Also looks like a lot of zits on that fork.
Looks like a zit or two, alright. Still, while every Surly model is bikepacking friendly, I can see this one being positioned as a drop bar MTB/offroad tourer unsupported endurance event bike, cheaper than the Fargo or Cutthroat.

Topeak has a new anything cage-type cage available now for about half the price of the Salsa original and I'm sure others will catch on soon enough; accessories for those triple fork zits are diversifying.

Also means the Kiwis won't have to run drop bar KMs and Ogres in the Tour Aotearoa; I can see a future event being run as a Ghost Grappler rich environment.
 

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Discussion Starter · #7 ·
I can't wait to hear the rationale for this. It's even weirder than the packrat. I'm sure they've sold nearly dozens of those
Same as the Salsa Fargo, no? Give the frame a whole lot of stack and reduced reach so that when you put on dirt drop bars heavily flared downwardly and outwardly, like Salsa Woodchippers or the Soma Gator, your hands sit on the bars in roughly the same position as they would on an MTB with more conventional stack and reach numbers.

You ride exclusively in the drops, as the hoods position doesn't really work, and the flare gives your wrists an ergonomic position for all day gravel and light trail riding, a la Great Divide. It's not an MTB with wacky drop bars, it's a long distance offroad tourer/bikepacker, and unlike the Troll, Ogre or ECR, it has geometry optimized for widely flared dirt drop bars.
 

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Same as the Salsa Fargo, no?
I'm not really focused on the geometry. It looks pretty much within the realm of normal bikes.

The dual wheel sizes are very odd. The only other road bikes like this were made by Georgina Terry many years ago (and imitators) and it was because she had definite ideas about much shorter people deserving a normal fit, so she used a 24" wheel in the front.
 

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Discussion Starter · #9 ·
I'm not really focused on the geometry. It looks pretty much within the realm of normal bikes.

The dual wheel sizes are very odd. The only other road bikes like this were made by Georgina Terry many years ago (and imitators) and it was because she had definite ideas about much shorter people deserving a normal fit, so she used a 24" wheel in the front.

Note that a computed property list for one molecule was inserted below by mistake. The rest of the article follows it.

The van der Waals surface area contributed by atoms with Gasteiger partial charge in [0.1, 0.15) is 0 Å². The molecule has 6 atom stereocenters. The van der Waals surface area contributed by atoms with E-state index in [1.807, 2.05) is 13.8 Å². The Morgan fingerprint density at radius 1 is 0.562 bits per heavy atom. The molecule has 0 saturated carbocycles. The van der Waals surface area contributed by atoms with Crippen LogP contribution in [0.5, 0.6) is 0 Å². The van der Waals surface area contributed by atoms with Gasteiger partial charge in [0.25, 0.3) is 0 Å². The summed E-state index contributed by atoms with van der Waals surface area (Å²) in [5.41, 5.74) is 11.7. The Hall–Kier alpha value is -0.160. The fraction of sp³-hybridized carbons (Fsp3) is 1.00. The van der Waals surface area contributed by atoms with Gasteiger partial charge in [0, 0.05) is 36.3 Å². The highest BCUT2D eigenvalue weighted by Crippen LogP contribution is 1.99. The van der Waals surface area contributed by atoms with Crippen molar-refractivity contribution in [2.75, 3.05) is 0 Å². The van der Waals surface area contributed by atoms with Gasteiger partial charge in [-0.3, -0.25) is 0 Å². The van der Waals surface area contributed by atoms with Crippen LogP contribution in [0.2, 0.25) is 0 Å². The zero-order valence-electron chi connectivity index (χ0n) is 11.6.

The wheel thing is strange to say the least and I would be floored if they went ahead and offered a complete with reverse mullet wheels; my take was that it was an idea being tried out with a prototype during pre-launch testing.

The reverse mullet idea has been tried before, though, by bike radar.
 

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I'm pretty sure the person behind that Twitter account—which appeared out of nowhere with this as his first tweet—is a QBP / Surly employee having fun with creative marketing.

Then again, maybe QBP has been Q-Anon-BP all along, and those who cross them will face consequences!
 

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Discussion Starter · #11 · (Edited)
I'm pretty sure the person behind that Twitter account—which appeared out of nowhere with this as his first tweet—is a QBP / Surly employee having fun with creative marketing.

Then again, maybe QBP has been Q-Anon-BP all along, and those who cross them will face consequences!
It looks like it.

There's a Surly employee at r/Surlybikefans on Reddit who's a mod. A year or two ago, when someone (who may or may not have been me) posted the leaked pic of the Pack Rat in that subreddit after it surfaced here in the MTBR Surly subforum, that mod was snarky to say the least.

After the leaker messaged that someone asking for the photo to be taken down, it was removed in the 3-4 places it had been posted, on the grounds that a man has to eat and that someone didn't want to get anyone fired. At the end of the day, it's just a bicycle.

Soon thereafter that Surly subreddit had a rule implemented about leaked photos. That someone was actually kinda proud about that one.

Now?

The silence from Surly and QBP has been deafening. When the Pack Rat photo leaked, they did damage control with a post on their website acknowledging the leak. This time, aside from a few bike nerds, no one--like really no one at all--has so much as noticed.

There hasn't been a peep out of that Surly employee on Reddit, and he's still actively posting as of a day ago. Not even a mildly grumpy comment, and the rule about leaked pics seems to have been changed for some reason. Surly was really uptight about the embargo and leaks a few years ago, especially after the Pack Rat fiasco, so the present silence is a little out of (recent) corporate character; the pole in their ass about leaks used to have a pole in its ass.

If it wasn't a viral marketing stunt, they don't have much to worry about, because only about 12 people have shown any interest at all, and then it's sort of a vague, "wtf is with those wheels?"

If it was a viral marketing stunt, it's not very viral, is it? You'd expect sites like bikepacking.com to at least mention the possibility of a new drop bar offroad bikepacker from Surly, but no one's taken the bait. Even on reddit, the posts have moved down the subreddit pages they're posted to after gaining little to no traction at all.